Effective management of waste requires comprehensive understanding along the entire waste continuum – ranging from waste disposal to waste recycling and processing, and to waste minimization.
It was traditional to expect that the local government and its various agencies and departments was entirely responsible for all activities and action related to waste management. It is now becoming increasingly apparent that the complexity of managing waste necessitates a shift from end-of-pipe approach – of waste ’disposal’ to a more life-cycle and at-source approach – of waste minimization and reduce-reuse-recycle.
Along with this broader understanding of the waste ‘continuum’ is the need for upscaling of waste to link to and include other environmental initiatives being undertaken at the local level. Managing waste requires action at all stages of production and consumption, and hence needs to be integrated and included in other environmental initiatives. These include, for example, water management, Local Agenda 21, laws, rules and regulations, LCA, EMS, ISO 14001 etc.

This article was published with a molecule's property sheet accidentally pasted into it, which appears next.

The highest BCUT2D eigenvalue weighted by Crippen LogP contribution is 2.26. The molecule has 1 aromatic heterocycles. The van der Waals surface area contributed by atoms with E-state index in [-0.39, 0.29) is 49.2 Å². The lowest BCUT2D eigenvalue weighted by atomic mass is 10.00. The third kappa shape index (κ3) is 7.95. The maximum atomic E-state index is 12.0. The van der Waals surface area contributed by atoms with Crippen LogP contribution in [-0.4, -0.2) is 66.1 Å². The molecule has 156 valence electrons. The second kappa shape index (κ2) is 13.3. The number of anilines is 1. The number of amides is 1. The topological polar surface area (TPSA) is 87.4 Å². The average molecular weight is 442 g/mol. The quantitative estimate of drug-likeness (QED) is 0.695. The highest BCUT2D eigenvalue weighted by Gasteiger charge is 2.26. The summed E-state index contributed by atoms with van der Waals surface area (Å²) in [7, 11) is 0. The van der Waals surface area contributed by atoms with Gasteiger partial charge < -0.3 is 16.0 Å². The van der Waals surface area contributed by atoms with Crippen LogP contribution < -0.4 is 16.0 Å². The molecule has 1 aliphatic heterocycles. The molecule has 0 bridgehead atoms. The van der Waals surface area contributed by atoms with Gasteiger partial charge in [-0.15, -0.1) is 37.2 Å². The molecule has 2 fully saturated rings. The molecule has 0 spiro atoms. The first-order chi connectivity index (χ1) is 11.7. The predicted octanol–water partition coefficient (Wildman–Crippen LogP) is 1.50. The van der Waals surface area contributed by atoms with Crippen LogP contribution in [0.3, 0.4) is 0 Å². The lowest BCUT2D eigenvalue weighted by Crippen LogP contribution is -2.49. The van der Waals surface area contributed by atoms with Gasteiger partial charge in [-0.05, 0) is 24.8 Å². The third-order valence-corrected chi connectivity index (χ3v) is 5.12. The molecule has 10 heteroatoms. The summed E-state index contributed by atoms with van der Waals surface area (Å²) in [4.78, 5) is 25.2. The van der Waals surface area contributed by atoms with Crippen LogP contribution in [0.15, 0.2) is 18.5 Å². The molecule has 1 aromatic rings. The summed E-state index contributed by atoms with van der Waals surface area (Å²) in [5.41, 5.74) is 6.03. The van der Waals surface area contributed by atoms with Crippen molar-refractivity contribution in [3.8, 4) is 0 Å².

Market mechanisms such as financing/subsidies, environmentally sound technologies, new products using waste materials, easy-of-entry and other incentives need to be put in place for better waste management. Proper waste disposal using appropriate technologies and plant design help in reducing CO2 emissions, and assist in meeting goals and objectives under, for example, Kyoto Protocol. The Clean Development Mechanism can also be a powerful initiative for better waste management.
Parallel to this are efforts that require the active participation of a range of stakeholders providing different inputs and taking different actions in order to manage waste along the continuum.
These include community groups and NGOs, retail and commercial establishments, urban and peri-urban farmers, business and industry, universities and research institutes, UN and bilateral/multilateral organizations, etc. Each of these stakeholders provide different inputs in the spheres of (1) governance and management, (2) education and awareness building, and (3) soft and hard technology options and capacities.